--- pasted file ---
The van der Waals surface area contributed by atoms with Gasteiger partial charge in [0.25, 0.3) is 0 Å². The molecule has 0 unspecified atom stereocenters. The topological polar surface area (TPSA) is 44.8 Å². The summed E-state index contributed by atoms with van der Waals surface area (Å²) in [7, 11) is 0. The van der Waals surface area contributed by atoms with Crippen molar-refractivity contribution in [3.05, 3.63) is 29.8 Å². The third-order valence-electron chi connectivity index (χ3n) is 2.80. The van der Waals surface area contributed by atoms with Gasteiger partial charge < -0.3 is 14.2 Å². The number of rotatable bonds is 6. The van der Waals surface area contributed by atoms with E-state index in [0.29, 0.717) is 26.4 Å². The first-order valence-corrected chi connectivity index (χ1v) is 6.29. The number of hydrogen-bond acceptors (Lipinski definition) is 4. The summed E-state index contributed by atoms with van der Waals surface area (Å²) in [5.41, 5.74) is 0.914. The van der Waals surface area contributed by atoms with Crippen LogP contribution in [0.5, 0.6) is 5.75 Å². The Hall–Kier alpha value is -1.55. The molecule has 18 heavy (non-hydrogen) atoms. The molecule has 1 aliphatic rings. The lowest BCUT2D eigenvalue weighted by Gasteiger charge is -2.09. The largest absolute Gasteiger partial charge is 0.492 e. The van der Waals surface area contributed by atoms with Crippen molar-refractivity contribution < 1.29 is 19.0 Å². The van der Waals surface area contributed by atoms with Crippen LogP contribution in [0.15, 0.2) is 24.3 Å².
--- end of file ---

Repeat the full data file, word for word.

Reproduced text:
The van der Waals surface area contributed by atoms with Gasteiger partial charge in [0.25, 0.3) is 0 Å². The molecule has 0 unspecified atom stereocenters. The topological polar surface area (TPSA) is 44.8 Å². The summed E-state index contributed by atoms with van der Waals surface area (Å²) in [7, 11) is 0. The van der Waals surface area contributed by atoms with Crippen molar-refractivity contribution in [3.05, 3.63) is 29.8 Å². The third-order valence-electron chi connectivity index (χ3n) is 2.80. The van der Waals surface area contributed by atoms with Gasteiger partial charge < -0.3 is 14.2 Å². The number of rotatable bonds is 6. The van der Waals surface area contributed by atoms with E-state index in [0.29, 0.717) is 26.4 Å². The first-order valence-corrected chi connectivity index (χ1v) is 6.29. The number of hydrogen-bond acceptors (Lipinski definition) is 4. The summed E-state index contributed by atoms with van der Waals surface area (Å²) in [5.41, 5.74) is 0.914. The van der Waals surface area contributed by atoms with Crippen LogP contribution in [0.5, 0.6) is 5.75 Å². The Hall–Kier alpha value is -1.55. The molecule has 18 heavy (non-hydrogen) atoms. The molecule has 1 aliphatic rings. The lowest BCUT2D eigenvalue weighted by Gasteiger charge is -2.09. The largest absolute Gasteiger partial charge is 0.492 e. The van der Waals surface area contributed by atoms with Crippen molar-refractivity contribution < 1.29 is 19.0 Å². The van der Waals surface area contributed by atoms with Crippen LogP contribution in [0.15, 0.2) is 24.3 Å².